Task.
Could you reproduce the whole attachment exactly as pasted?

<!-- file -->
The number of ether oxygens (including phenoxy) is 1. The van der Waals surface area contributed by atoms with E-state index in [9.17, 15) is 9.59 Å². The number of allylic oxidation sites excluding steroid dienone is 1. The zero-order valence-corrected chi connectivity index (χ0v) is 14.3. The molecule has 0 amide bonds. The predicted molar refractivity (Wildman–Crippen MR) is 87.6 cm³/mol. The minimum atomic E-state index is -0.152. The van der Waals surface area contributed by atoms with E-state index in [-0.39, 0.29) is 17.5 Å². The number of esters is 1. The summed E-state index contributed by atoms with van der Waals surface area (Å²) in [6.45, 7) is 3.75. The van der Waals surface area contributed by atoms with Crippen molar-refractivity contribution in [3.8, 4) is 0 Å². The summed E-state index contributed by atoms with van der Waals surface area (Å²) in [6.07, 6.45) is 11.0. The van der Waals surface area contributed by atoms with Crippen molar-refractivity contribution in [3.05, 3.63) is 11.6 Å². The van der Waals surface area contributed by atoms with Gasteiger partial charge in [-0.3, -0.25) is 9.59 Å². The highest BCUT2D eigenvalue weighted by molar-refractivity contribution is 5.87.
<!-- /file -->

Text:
The number of ether oxygens (including phenoxy) is 1. The van der Waals surface area contributed by atoms with E-state index in [9.17, 15) is 9.59 Å². The number of allylic oxidation sites excluding steroid dienone is 1. The zero-order valence-corrected chi connectivity index (χ0v) is 14.3. The molecule has 0 amide bonds. The predicted molar refractivity (Wildman–Crippen MR) is 87.6 cm³/mol. The minimum atomic E-state index is -0.152. The van der Waals surface area contributed by atoms with E-state index in [-0.39, 0.29) is 17.5 Å². The number of esters is 1. The summed E-state index contributed by atoms with van der Waals surface area (Å²) in [6.45, 7) is 3.75. The van der Waals surface area contributed by atoms with Crippen molar-refractivity contribution in [3.8, 4) is 0 Å². The summed E-state index contributed by atoms with van der Waals surface area (Å²) in [6.07, 6.45) is 11.0. The van der Waals surface area contributed by atoms with Crippen molar-refractivity contribution in [3.05, 3.63) is 11.6 Å². The van der Waals surface area contributed by atoms with Gasteiger partial charge in [-0.3, -0.25) is 9.59 Å². The highest BCUT2D eigenvalue weighted by molar-refractivity contribution is 5.87.